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Modulating the dynamics of Brønsted acid sites on PtWOx inverse catalyst


Brønsted acid sites on the oxide overlayers of metal–metal oxide inverse catalysts are often hypothesized to drive selective C–O bond activation. However, the Brønsted acid site nature and dynamics under working conditions remain poorly understood due to the functionalities of the constituent materials. Here we investigate the formation and the dynamics of Brønsted acid and redox sites on PtWOx/C under working conditions. Density functional theory-based thermodynamic calculations and microkinetic modelling reveal a complex interplay between Brønsted acid and redox sites and potentially fast catalyst dynamics at comparable timescales to the Brønsted acid catalysed dehydration chemistry. Combining in situ characterization and probe chemistry, we demonstrate that the density of Brønsted acid sites on the PtWOx/C inverse catalyst could be modulated by up to two orders of magnitude by altering the reaction parameters and by the chemistry itself. We elicit an order of magnitude increase in the acid-catalysed dehydration average reaction rate by periodic hydrogen pulsing.

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Fig. 1: Model structures and XANES spectra.
Fig. 2: Pathways, energy profiles of W3Ox reduction and phase behaviour.
Fig. 3: Predicted dynamics of the catalyst state.
Fig. 4: Predicted kinetic effect of H2 starting from a fully oxidized W3O9 state.
Fig. 5: In situ characterization of the W oxidation state.
Fig. 6: Probing active sites with alcohols.
Fig. 7: Impact of hydrogen pulsing on reaction rate.

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Data availability

The data to support the findings of this study are provided in the Supplementary Information and paper or from the corresponding author upon request. The atomic coordinates of the DFT-optimized WxOy/Pt(111) models and data that support the plots in this paper are available on Mendeley Data41.

Code availability

The code to convert ab initio data to microkinetic model inputs is available on Mendeley Data41. No specialized, home written software was used for this work.


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This work was financially supported primarily by the Catalysis Center for Energy Innovation, an Energy Frontier Research Center funded by the US Department of Energy, Office of Science, Office of Basic Energy Sciences under award number DESC0001004. Portions of this work were performed at the DuPont–Northwestern–Dow Collaborative Access Team (DND-CAT) located at Sector 5 of the Advanced Photon Source. DND-CAT is supported by Northwestern University, E.I. DuPont de Nemours and Co. and The Dow Chemical Company. This research used resources of the Advanced Photon Source, a US Department of Energy, Office of Science user facility operated for the Department of Energy, Office of Science by Argonne National Laboratory under contract no. DE-AC02-06CH11357. The research was carried out in part at the 7-BM (QAS) beamline of the National Synchrotron Light Source II at Brookhaven National Laboratory, which is supported by the Synchrotron Catalysis Consortium, US Department of Energy under grant no. DE-SC0012335 and at the Center for Functional Nanomaterials, Brookhaven National Laboratory, which is supported by the US Department of Energy, Office of Basic Energy Sciences under contract no. DE-SC0012704. Some of the XPS measurements were carried out using the Thermo Scientific K-Alpha+ XPS System at the University of Delaware surface analysis facility supported by NSF (no. 1428149). Y.L. acknowledges financial support from the Chinese Academy of Science Youth Innovation Promotion Association (no. 2018220) and LiaoNing Revitalization Talents Program (no. XLYC1907053), and X.L. acknowledges financial support from the National Natural Science Foundation of China (nos. 21872163, 22072090, 21991153 and 21991150) for the annular dark-field (ADF)-STEM analysis. The authors acknowledge H. Matsumoto for assistance with STEM data acquisition from a Hitachi HF5000 microscope. We acknowledge W. Wu for assisting with the XPS measurements, Q. Ma, S. Ehrlich, N. S. Marinkovic and L. Ma for helping with the XAS measurements and S. Prodinger for valuable discussions.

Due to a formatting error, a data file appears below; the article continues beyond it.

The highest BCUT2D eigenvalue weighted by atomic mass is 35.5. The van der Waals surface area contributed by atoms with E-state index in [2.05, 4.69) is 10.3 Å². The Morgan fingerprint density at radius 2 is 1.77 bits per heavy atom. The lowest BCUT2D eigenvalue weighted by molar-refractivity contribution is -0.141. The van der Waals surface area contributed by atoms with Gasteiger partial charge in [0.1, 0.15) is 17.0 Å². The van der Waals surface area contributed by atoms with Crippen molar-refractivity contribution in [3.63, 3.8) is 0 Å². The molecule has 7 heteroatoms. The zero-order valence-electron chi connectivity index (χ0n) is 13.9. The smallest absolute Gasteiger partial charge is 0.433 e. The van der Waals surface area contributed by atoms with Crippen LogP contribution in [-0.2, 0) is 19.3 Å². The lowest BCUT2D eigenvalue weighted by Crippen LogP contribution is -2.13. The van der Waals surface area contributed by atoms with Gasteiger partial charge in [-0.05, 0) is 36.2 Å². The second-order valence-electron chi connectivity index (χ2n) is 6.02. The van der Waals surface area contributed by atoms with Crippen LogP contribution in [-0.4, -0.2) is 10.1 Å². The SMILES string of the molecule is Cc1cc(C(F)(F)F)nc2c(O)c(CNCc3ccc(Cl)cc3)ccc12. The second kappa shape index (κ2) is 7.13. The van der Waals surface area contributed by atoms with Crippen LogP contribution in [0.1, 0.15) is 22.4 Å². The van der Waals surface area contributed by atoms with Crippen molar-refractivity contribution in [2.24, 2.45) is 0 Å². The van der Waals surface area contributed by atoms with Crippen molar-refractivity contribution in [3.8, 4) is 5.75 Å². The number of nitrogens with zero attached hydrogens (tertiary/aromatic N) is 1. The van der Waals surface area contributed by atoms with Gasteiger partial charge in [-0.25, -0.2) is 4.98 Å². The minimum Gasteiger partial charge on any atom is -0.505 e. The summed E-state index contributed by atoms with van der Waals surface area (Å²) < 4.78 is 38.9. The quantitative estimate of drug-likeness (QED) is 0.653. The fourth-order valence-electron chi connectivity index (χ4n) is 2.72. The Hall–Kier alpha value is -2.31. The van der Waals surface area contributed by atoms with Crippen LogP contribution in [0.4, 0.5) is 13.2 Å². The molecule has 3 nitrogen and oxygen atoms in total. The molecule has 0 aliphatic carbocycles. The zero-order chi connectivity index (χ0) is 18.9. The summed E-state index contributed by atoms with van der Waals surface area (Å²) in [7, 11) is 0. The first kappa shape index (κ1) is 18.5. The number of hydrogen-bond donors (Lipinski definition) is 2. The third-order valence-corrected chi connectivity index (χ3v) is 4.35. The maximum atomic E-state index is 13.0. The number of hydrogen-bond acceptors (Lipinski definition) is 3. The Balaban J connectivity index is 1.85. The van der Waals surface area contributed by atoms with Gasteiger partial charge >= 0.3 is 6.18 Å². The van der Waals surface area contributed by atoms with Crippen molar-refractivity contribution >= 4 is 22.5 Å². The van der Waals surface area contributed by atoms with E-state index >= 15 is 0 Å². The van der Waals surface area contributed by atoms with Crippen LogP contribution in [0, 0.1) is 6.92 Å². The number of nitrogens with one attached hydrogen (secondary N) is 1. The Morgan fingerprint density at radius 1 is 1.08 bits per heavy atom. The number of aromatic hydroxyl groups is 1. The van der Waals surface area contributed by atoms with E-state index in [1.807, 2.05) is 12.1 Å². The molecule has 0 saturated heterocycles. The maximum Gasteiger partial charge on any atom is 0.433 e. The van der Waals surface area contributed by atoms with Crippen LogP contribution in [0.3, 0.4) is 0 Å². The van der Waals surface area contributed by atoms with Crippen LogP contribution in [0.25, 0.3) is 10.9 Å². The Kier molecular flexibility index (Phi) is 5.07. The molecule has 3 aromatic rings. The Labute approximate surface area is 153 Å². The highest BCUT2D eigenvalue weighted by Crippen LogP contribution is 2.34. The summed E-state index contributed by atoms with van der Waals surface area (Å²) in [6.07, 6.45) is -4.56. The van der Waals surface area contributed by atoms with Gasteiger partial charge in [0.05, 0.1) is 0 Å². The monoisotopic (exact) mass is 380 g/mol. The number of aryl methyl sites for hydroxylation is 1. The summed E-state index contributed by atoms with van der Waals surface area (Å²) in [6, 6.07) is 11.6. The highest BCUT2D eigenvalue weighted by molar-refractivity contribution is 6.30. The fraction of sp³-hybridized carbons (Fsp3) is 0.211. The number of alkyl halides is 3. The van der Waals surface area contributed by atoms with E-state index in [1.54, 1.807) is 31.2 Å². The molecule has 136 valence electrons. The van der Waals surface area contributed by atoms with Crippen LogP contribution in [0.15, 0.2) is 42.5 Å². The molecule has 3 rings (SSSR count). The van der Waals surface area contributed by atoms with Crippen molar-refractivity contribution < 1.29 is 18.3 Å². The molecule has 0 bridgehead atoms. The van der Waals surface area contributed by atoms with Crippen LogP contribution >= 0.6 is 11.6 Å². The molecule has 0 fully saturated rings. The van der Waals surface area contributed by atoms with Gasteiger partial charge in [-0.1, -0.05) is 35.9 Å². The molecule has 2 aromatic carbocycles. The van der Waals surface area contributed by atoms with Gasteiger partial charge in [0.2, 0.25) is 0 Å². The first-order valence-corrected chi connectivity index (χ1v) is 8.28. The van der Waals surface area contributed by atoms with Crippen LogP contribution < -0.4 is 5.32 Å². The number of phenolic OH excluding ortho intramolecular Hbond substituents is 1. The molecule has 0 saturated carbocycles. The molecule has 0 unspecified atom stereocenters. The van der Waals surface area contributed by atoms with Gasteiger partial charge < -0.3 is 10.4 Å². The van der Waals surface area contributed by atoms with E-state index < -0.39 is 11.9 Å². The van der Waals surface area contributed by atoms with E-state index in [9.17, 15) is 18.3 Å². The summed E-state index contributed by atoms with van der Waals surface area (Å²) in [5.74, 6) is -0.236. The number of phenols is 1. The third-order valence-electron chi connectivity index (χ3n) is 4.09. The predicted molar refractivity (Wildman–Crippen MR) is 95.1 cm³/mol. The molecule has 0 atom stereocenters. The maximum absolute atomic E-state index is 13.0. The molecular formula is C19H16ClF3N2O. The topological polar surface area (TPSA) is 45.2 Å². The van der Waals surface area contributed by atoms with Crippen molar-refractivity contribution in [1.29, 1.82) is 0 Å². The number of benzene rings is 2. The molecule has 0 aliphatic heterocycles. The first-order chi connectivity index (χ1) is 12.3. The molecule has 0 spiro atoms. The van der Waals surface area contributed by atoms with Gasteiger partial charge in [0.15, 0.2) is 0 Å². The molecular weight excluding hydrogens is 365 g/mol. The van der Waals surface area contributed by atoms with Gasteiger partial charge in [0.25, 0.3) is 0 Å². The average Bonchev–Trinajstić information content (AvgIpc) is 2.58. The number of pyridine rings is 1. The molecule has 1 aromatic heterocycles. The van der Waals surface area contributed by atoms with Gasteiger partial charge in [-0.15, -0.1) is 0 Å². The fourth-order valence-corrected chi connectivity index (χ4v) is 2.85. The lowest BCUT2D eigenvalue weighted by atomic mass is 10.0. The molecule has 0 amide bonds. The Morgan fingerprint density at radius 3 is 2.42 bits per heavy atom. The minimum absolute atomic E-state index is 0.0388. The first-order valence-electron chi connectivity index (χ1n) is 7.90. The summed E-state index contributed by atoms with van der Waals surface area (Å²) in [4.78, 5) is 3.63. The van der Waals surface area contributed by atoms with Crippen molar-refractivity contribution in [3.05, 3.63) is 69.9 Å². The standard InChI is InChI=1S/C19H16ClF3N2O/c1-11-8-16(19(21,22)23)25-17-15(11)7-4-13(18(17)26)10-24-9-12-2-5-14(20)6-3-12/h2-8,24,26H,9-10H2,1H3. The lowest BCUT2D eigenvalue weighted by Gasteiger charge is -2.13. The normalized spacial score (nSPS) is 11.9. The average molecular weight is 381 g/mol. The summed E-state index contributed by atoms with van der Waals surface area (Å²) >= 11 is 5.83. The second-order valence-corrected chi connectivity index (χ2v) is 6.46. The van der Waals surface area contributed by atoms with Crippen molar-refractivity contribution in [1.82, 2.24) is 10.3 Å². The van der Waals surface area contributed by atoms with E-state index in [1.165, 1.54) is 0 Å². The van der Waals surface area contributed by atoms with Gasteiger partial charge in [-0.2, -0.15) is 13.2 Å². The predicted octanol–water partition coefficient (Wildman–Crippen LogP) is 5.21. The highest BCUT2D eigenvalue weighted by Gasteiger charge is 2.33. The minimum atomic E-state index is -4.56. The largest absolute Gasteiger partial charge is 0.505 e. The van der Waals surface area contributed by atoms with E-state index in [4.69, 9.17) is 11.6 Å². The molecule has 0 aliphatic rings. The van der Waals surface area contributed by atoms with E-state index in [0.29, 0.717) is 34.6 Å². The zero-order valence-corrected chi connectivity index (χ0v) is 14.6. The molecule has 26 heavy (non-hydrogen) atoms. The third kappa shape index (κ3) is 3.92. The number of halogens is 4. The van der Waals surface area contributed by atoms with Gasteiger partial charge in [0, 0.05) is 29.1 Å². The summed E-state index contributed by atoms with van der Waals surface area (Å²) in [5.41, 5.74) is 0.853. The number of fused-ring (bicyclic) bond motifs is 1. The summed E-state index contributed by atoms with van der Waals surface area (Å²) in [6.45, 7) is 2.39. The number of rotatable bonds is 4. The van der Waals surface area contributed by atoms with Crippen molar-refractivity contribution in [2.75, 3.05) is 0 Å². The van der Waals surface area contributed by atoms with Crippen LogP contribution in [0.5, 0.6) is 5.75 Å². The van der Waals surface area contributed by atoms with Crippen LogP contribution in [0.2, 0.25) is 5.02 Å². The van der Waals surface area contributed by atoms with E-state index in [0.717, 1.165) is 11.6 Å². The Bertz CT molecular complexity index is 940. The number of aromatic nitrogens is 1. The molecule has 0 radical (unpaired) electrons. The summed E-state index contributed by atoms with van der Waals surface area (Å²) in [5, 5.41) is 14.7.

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Authors and Affiliations



J.F. performed experimental kinetics, XAS and XPS analyses. S.L. carried out the DFT calculations, the XANES simulation and the microkinetic modelling. W.Z. performed XPS and XAS studies. R.H. and C.W. synthesized the catalysts. A.L. conducted reactive gas chromatography. K.A. provided guidance for XANES simulation. K.A. and S.L. assisted with XAS measurements. S.L., Y.W. and J.A.B. conducted the XPS measurements. K.Y. performed the TPR measurements. Y.L. and X.L. carried out the ADF-STEM analysis. A.I.F. provided guidance for the XAS data analysis. O.A.A. provided guidance for the acid site density measurements. R.J.G. provided insights into the experimental work. S.C. guided the DFT calculations. D.G.V. directed the project and provided guidance for the experimental and theoretical work. The manuscript was written by J.F., S.L. and D.G.V. with input from all authors.

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Correspondence to Dionisios G. Vlachos.

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Nature Catalysis thanks Gianfranco Pacchioni and the other, anonymous, reviewer(s) for their contribution to the peer review of this work.

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Supplementary Methods, Figs. 1–25, Tables 1–4 and Notes 1 and 2.

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Fu, J., Liu, S., Zheng, W. et al. Modulating the dynamics of Brønsted acid sites on PtWOx inverse catalyst. Nat Catal 5, 144–153 (2022).

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